The story behind the creation of some of the earliest recordings of Spanish folk songs:

[Charles Lummis] cobbled together an in-home recording studio using his hyper-modern recording apartment. Or at least, hypermodern for the time. Lummis bought an Edison recorder, horn, and cylinder for $45 in 1904. Often the talent came to him. Musicians wanted their work recorded, so Lummis built a library of wax cylinder recordings, essentially cylindrical LPs, etching the sound waves of each song into waxy perpetuity.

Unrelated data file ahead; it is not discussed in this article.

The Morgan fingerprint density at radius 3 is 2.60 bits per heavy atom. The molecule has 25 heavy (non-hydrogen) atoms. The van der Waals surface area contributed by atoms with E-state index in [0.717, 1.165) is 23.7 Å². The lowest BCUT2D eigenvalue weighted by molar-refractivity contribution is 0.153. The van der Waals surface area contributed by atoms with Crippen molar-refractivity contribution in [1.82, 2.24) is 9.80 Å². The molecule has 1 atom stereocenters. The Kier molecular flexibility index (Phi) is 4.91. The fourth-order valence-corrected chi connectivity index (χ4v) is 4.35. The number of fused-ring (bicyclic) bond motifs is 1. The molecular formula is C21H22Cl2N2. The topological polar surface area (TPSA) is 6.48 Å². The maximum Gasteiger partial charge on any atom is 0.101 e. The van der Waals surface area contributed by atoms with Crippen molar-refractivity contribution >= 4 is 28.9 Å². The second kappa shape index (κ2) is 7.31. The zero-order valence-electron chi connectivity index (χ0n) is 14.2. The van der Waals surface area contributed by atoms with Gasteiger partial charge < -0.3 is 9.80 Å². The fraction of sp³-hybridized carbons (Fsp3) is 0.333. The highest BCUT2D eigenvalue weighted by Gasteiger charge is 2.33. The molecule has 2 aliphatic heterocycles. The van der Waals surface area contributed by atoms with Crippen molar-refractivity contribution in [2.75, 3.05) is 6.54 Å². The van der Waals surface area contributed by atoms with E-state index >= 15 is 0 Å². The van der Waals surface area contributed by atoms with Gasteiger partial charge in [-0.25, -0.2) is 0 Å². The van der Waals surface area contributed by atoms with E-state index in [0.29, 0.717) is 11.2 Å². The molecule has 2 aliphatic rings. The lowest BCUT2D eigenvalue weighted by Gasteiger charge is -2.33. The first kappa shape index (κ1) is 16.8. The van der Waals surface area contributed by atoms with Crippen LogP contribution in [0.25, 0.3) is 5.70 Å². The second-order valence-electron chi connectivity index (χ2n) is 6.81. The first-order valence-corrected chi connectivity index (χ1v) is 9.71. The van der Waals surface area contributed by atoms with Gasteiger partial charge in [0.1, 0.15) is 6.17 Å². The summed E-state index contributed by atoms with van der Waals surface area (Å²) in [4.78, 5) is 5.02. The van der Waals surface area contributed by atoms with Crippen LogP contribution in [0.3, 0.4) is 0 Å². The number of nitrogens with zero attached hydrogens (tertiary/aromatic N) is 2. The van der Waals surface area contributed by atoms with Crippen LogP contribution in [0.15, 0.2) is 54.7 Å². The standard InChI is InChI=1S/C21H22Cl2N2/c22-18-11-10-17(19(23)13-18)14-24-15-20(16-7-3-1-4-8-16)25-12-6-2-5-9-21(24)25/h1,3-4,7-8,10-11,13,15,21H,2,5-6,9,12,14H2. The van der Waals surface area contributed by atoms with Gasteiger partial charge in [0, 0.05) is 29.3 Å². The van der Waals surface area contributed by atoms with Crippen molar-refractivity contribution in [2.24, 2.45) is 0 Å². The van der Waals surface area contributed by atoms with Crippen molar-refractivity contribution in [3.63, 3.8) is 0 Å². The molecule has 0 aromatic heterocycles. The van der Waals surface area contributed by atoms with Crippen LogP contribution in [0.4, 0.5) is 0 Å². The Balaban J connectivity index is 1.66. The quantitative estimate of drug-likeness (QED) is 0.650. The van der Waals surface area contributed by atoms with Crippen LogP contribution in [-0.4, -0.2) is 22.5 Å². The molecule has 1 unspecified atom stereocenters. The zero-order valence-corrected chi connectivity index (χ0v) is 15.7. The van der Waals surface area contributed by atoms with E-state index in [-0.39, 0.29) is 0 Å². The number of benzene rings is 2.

Hear more in the new episode of Popcast: Folksong & Potboilers